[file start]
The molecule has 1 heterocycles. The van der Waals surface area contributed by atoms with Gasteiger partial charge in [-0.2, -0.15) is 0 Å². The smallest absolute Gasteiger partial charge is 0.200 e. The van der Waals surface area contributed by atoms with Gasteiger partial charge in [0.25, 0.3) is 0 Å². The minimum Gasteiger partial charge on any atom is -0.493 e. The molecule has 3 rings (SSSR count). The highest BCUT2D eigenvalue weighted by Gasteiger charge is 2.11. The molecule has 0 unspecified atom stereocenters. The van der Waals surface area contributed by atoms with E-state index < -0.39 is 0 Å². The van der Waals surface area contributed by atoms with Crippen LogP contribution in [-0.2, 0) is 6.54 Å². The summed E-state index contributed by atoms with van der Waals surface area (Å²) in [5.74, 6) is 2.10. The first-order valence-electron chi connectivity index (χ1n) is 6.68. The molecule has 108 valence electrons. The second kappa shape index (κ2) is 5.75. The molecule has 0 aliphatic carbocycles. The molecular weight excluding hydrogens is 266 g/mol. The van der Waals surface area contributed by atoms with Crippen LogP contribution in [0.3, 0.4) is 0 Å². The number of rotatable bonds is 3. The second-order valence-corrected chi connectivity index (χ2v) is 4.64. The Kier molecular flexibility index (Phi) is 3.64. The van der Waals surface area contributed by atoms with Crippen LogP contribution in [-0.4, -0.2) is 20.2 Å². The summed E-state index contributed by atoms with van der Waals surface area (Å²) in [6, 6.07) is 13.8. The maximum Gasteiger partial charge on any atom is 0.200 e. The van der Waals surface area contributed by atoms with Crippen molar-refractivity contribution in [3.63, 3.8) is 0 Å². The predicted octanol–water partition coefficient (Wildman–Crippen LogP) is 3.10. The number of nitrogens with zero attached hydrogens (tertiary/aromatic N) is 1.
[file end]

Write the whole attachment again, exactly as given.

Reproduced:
The molecule has 1 heterocycles. The van der Waals surface area contributed by atoms with Gasteiger partial charge in [-0.2, -0.15) is 0 Å². The smallest absolute Gasteiger partial charge is 0.200 e. The van der Waals surface area contributed by atoms with Gasteiger partial charge in [0.25, 0.3) is 0 Å². The minimum Gasteiger partial charge on any atom is -0.493 e. The molecule has 3 rings (SSSR count). The highest BCUT2D eigenvalue weighted by Gasteiger charge is 2.11. The molecule has 0 unspecified atom stereocenters. The van der Waals surface area contributed by atoms with E-state index < -0.39 is 0 Å². The van der Waals surface area contributed by atoms with Crippen LogP contribution in [-0.2, 0) is 6.54 Å². The summed E-state index contributed by atoms with van der Waals surface area (Å²) in [5.74, 6) is 2.10. The first-order valence-electron chi connectivity index (χ1n) is 6.68. The molecule has 108 valence electrons. The second kappa shape index (κ2) is 5.75. The molecule has 0 aliphatic carbocycles. The molecular weight excluding hydrogens is 266 g/mol. The van der Waals surface area contributed by atoms with Crippen LogP contribution in [0.3, 0.4) is 0 Å². The number of rotatable bonds is 3. The second-order valence-corrected chi connectivity index (χ2v) is 4.64. The Kier molecular flexibility index (Phi) is 3.64. The van der Waals surface area contributed by atoms with Crippen LogP contribution in [-0.4, -0.2) is 20.2 Å². The summed E-state index contributed by atoms with van der Waals surface area (Å²) in [6, 6.07) is 13.8. The maximum Gasteiger partial charge on any atom is 0.200 e. The van der Waals surface area contributed by atoms with Crippen molar-refractivity contribution in [3.63, 3.8) is 0 Å². The predicted octanol–water partition coefficient (Wildman–Crippen LogP) is 3.10. The number of nitrogens with zero attached hydrogens (tertiary/aromatic N) is 1.